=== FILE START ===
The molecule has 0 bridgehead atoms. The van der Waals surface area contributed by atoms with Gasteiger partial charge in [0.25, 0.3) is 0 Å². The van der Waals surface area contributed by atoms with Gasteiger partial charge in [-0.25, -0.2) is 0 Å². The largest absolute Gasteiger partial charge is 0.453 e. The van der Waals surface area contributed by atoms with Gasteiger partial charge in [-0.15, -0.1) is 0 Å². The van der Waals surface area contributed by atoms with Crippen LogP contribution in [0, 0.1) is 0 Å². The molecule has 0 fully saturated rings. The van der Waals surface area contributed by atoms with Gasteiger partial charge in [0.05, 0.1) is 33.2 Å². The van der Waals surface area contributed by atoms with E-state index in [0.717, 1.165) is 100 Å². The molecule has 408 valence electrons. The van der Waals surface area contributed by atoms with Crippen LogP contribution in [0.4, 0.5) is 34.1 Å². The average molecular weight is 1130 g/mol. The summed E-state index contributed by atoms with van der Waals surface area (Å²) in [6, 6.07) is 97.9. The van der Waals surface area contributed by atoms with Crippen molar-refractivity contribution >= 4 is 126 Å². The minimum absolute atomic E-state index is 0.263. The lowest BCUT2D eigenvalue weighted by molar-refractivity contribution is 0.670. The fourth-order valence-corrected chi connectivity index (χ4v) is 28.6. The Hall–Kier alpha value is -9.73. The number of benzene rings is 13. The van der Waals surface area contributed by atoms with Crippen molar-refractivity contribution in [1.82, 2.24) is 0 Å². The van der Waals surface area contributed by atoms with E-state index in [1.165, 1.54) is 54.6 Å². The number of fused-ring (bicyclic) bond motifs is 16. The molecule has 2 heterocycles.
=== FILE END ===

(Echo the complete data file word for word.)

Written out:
The molecule has 0 bridgehead atoms. The van der Waals surface area contributed by atoms with Gasteiger partial charge in [0.25, 0.3) is 0 Å². The van der Waals surface area contributed by atoms with Gasteiger partial charge in [-0.25, -0.2) is 0 Å². The largest absolute Gasteiger partial charge is 0.453 e. The van der Waals surface area contributed by atoms with Gasteiger partial charge in [-0.15, -0.1) is 0 Å². The van der Waals surface area contributed by atoms with Crippen LogP contribution in [0, 0.1) is 0 Å². The molecule has 0 fully saturated rings. The van der Waals surface area contributed by atoms with Gasteiger partial charge in [0.05, 0.1) is 33.2 Å². The van der Waals surface area contributed by atoms with E-state index in [0.717, 1.165) is 100 Å². The molecule has 408 valence electrons. The van der Waals surface area contributed by atoms with Crippen LogP contribution in [0.4, 0.5) is 34.1 Å². The average molecular weight is 1130 g/mol. The summed E-state index contributed by atoms with van der Waals surface area (Å²) in [6, 6.07) is 97.9. The van der Waals surface area contributed by atoms with Crippen molar-refractivity contribution >= 4 is 126 Å². The minimum absolute atomic E-state index is 0.263. The lowest BCUT2D eigenvalue weighted by molar-refractivity contribution is 0.670. The fourth-order valence-corrected chi connectivity index (χ4v) is 28.6. The Hall–Kier alpha value is -9.73. The number of benzene rings is 13. The van der Waals surface area contributed by atoms with Crippen molar-refractivity contribution in [1.82, 2.24) is 0 Å². The van der Waals surface area contributed by atoms with E-state index in [1.165, 1.54) is 54.6 Å². The number of fused-ring (bicyclic) bond motifs is 16. The molecule has 2 heterocycles.